As you may know, I'm a huge fan of Theresa Garnero: diabetes educator extraordinaire and talented artist with a funny bone for diabetes. Read all about her in my recent interview.

 A Guest Post by Theresa Garnero, accomplished diabetes nurse educator, author and cartoonist

What does your diabetes educator really think about your diabetes?

Is it all about your quarterly diabetes report card-your A1C less than 7, blood pressure less than 130/80, and LDL less than 70? Hopefully not. From my perspective, it goes beyond these important numbers we struggle to achieve.

The diabetes profession focuses on the "A, B, Cs" (A1C, blood pressure and cholesterol) because when in target, they help to prevent complications. If one person can avoid issues associated with diabetes gone wrong, the enormous impact on their life, and the lives of their family and community is immeasurable. Focusing primarily on these desired outcomes, however well intentioned, may risk alienating the very people we are trying to help. What happens when your A1C is high? Do you feel you have failed or worse, feel blamed for it? How does that impact what you do next?

News nuggets from around the diabetes community

NEWSFLASH: FDA Clears Dexcom Share Direct
Dexcom gets regulatory approval of its 'on-the-go' mobile apps for CGM data-sharing.
Snail Uses Insulin to Poison Fish
New study shows these slow-moving creatures use toxic form of insulin to capture prey.
A New Square Patch Insulin Pump
TouchéMedical's new Bluetooth-enabled patch pump is supposedly the world's smallest and cheapest.

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Diabetes control is somewhat of an oxymoron and a never-ending moving target. It is not magic; it is hard work. The time you invest in yourself in attempting to control this disease is time well spent. You are in this for the long haul, so pace yourself and take things in stride. It's the small diabetes action items that allow you to achieve the desired numbers.

My approach is to emphasize the process of how people get to their destination of diabetes control and the importance of adding perspective through humorous anecdotes discovered along the way.

Are you actively involved in pursuing ways to manage your disease? When people are in touch, or make the connection of what works in their lives and what doesn't - that's how I measure a win. Success comes in many shapes and forms. Check out these recent examples:

  • Being really pissed off about having diabetes.
  • Telling the waiter, "I'll have the salmon and please cut the rice in half-look, I'm a diabetic!"
  • "What do I want out of this class? I want out of this class!"
  • "Staying active is the only way to stay active."
  • "I've lost 200 pounds-just the same 10 pounds over and over again."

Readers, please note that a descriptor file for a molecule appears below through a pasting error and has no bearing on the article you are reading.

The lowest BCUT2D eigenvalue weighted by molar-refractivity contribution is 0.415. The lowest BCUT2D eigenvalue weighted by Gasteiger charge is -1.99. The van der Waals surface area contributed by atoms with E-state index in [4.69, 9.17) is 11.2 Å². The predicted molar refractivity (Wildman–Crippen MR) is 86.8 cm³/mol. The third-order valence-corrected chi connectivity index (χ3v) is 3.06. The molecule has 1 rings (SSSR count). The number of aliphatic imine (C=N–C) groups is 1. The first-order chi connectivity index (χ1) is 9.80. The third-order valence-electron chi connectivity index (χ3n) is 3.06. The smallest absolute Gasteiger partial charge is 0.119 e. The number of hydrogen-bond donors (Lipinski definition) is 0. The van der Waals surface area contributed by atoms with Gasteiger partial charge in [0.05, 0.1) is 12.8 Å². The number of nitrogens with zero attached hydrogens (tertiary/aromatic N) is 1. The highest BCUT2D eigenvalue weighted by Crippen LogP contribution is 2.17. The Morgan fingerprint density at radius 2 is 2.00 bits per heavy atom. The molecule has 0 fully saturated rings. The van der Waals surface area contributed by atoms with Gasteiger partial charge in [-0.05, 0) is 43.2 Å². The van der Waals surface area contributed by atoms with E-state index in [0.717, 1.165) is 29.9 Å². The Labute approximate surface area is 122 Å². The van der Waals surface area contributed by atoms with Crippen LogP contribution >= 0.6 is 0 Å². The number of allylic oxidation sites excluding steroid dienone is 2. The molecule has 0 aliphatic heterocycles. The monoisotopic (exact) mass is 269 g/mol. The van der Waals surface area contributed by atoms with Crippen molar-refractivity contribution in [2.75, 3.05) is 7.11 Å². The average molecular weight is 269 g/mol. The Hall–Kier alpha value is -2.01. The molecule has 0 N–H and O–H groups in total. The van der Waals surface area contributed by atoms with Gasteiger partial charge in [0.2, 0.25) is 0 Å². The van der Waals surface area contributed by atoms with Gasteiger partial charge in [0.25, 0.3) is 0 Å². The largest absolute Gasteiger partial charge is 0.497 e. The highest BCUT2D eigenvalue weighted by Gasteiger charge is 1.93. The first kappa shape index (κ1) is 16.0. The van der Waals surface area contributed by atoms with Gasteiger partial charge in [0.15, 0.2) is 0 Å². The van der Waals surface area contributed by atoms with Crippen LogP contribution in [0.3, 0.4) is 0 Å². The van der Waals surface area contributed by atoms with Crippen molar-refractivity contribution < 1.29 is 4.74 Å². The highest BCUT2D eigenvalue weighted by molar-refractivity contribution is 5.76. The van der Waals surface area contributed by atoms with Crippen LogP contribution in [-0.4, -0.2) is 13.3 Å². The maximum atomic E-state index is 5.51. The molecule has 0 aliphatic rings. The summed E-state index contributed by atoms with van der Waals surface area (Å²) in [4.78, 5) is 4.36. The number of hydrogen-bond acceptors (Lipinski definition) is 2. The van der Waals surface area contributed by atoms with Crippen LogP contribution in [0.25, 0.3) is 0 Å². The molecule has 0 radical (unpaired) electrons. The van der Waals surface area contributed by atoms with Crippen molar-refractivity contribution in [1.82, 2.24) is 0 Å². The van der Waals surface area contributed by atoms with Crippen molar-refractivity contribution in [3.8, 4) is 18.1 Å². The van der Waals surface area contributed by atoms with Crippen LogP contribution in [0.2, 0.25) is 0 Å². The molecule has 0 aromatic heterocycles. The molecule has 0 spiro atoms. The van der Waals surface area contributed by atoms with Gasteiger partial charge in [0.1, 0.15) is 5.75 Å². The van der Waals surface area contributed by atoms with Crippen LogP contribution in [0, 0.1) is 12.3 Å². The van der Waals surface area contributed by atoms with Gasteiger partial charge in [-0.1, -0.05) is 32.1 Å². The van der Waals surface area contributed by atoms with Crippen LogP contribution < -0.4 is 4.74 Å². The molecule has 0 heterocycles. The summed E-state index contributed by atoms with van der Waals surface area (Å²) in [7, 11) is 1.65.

• "Insulin is a gift."
  • The person who lost 50 pounds by asking himself "Am I satisfied or stuffed?" at every meal.
  • "I was diagnosed a few desserts and margaritas ago."
  • "It doesn't pay to be negligent."
  • "The sweeter it is, the smaller the portion."
  • "Diabetes is invisible."
  • "Who knew veggies could taste so good?"
  • "I saw my eye doctor."
  • "I took a brisk walk 5 days last week."
  • "My numbers are high at work."
  • "One slice of pizza with a large salad only brings my sugar up 40 points."
  • Being consistent with taking medications.
  • Sharing why medications were not taken (side effects, expense, forgot).
  • Bringing a spouse to an appointment.
  • Returning with the annoying food and activity records completed so we have information to help.

The next time you get your diabetes report card, add a column for effort. If you are trying your best, give yourself an "A" and pat yourself on the back. Only you know what it is like to live with diabetes, and hopefully your friends, family and diabetes care team cheer you on.

I think the decisions you make along your diabetes journey and your level of determination to take advantage of opportunities to improve your health are as important as the standard measurements used to refine your level of success.

 

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Theresa Garnero's books and "fun pancreas" products are available online here. For more about her and her work with diabetes cartoons, visit her main web site here.

Disclaimer: Content created by the Diabetes Mine team. For more details click here.

This content is created for Diabetes Mine, a consumer health blog focused on the diabetes community. The content is not medically reviewed and doesn't adhere to Healthline's editorial guidelines. For more information about Healthline's partnership with Diabetes Mine, please click here.